In my view, people are too rigid with 'RAID Is Not Backup' and '3-2-1' schemes. I think these ideas are fine in an enterprise setting, but in an individual setting, people have different needs that depend on what they're guarding against. And the likelihood of what they're guarding against will vary depending on individual settings. For example:
1) For most people, the most likely risk is hardware failure. The first line of defense has to be a scheme that can survive the failure of a hard drive. In that sense, hardware RAID is ok, though something software-based (Storage Spaces, DrivePool, the various RAID-like schemes) is much better.
2) The risk of flood/fire will vary depending on whether you live in a flood-zone basement or a city high-rise. If you live in the latter, there's no point wasting sleep on guarding against an unlikely risk.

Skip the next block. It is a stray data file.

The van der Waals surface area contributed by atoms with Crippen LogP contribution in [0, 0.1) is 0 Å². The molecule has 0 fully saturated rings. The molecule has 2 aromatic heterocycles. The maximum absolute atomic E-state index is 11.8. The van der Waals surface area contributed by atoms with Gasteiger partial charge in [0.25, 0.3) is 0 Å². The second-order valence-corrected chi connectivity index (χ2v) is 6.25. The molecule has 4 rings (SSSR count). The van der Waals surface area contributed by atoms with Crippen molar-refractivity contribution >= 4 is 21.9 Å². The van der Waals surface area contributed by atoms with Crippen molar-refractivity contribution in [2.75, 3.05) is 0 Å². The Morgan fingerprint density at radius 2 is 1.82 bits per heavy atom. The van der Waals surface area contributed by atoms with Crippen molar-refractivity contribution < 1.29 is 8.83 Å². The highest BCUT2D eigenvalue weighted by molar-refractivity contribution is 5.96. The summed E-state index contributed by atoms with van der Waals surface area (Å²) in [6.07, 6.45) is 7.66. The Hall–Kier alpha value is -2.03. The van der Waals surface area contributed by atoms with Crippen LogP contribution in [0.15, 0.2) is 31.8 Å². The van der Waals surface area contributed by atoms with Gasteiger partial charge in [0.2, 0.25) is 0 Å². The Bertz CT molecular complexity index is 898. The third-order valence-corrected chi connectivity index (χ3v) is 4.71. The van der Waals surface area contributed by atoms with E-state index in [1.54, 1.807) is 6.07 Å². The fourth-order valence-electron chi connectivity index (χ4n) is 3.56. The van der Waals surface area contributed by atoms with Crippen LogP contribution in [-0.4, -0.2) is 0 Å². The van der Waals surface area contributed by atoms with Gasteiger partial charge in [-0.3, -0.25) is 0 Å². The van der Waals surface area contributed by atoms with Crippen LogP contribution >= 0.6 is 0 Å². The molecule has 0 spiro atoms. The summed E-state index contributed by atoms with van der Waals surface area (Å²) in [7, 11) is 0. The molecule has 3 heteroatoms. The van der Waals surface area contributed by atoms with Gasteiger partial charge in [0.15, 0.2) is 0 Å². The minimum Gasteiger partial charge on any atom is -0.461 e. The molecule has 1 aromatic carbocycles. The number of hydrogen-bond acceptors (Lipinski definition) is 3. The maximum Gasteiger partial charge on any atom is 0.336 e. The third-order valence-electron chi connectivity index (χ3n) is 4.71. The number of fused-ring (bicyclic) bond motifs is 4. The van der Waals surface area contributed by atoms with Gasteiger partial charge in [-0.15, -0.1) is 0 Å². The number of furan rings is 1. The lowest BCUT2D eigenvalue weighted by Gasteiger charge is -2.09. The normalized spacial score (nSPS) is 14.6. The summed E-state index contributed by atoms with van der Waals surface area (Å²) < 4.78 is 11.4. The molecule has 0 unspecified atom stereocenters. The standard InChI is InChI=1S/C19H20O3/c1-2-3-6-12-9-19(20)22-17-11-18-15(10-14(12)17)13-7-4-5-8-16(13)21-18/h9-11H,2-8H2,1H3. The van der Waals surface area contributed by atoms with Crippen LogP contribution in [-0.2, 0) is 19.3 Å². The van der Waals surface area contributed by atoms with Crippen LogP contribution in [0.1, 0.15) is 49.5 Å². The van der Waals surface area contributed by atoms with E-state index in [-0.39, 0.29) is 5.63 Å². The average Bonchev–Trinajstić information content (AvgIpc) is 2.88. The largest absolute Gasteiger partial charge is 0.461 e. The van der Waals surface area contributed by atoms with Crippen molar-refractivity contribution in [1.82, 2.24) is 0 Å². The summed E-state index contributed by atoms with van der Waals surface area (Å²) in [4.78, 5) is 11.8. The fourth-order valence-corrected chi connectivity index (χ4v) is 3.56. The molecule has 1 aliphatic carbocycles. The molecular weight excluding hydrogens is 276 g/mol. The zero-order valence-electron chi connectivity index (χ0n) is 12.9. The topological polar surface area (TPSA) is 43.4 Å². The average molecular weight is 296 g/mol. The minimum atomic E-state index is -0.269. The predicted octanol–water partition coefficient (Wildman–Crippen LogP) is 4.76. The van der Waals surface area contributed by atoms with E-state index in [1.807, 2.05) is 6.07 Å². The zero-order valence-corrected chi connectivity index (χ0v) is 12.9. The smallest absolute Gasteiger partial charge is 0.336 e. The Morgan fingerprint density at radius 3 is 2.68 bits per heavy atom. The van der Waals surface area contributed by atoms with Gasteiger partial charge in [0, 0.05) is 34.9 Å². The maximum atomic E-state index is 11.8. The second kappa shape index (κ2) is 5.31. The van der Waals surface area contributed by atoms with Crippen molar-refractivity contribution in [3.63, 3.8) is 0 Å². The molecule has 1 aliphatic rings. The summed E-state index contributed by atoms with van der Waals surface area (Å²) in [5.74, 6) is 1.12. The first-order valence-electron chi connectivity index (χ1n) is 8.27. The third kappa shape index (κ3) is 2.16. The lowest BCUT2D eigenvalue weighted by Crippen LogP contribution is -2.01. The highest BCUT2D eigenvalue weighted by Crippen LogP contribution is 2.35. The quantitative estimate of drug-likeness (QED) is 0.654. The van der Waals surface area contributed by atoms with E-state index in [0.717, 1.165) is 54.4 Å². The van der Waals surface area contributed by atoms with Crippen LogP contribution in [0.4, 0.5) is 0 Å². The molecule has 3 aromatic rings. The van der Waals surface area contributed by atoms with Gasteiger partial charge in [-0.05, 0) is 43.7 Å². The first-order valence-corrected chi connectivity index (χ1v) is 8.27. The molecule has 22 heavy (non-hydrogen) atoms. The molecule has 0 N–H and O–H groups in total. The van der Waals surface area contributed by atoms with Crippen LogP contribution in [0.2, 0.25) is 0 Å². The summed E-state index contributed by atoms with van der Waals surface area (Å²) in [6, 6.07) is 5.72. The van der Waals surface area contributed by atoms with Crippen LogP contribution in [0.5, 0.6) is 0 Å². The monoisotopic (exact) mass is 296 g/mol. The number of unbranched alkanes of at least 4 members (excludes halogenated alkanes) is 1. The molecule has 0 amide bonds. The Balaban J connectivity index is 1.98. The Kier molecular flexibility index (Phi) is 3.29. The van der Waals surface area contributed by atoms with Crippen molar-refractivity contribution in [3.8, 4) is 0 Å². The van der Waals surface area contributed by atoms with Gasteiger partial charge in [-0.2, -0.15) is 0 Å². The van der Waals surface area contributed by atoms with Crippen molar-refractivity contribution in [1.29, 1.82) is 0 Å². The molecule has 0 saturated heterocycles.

3) In 30 years of computer use, I don't think I've ever deleted something accidentally that was beyond recovery. Again, this may not apply to you if you're a command line jockey, but if you live in GUI world, this is not a risk you need to worry about.
4) It's hard to corrupt data in software. Programs can get borked, and OS installs/updates can be messed up, but data usually remains accessible unless there's a hardware failure.
5) How likely is a ransomware attack? What if you're careful about security? Is it worth it guarding against this risk?
6) You have to weigh the recovery effort/cost vs the protection effort/cost. Rather than spending time and money making sure you implement and maintain a 3-2-1 scheme, you might consider living with some small risks of data loss or time-consuming recovery.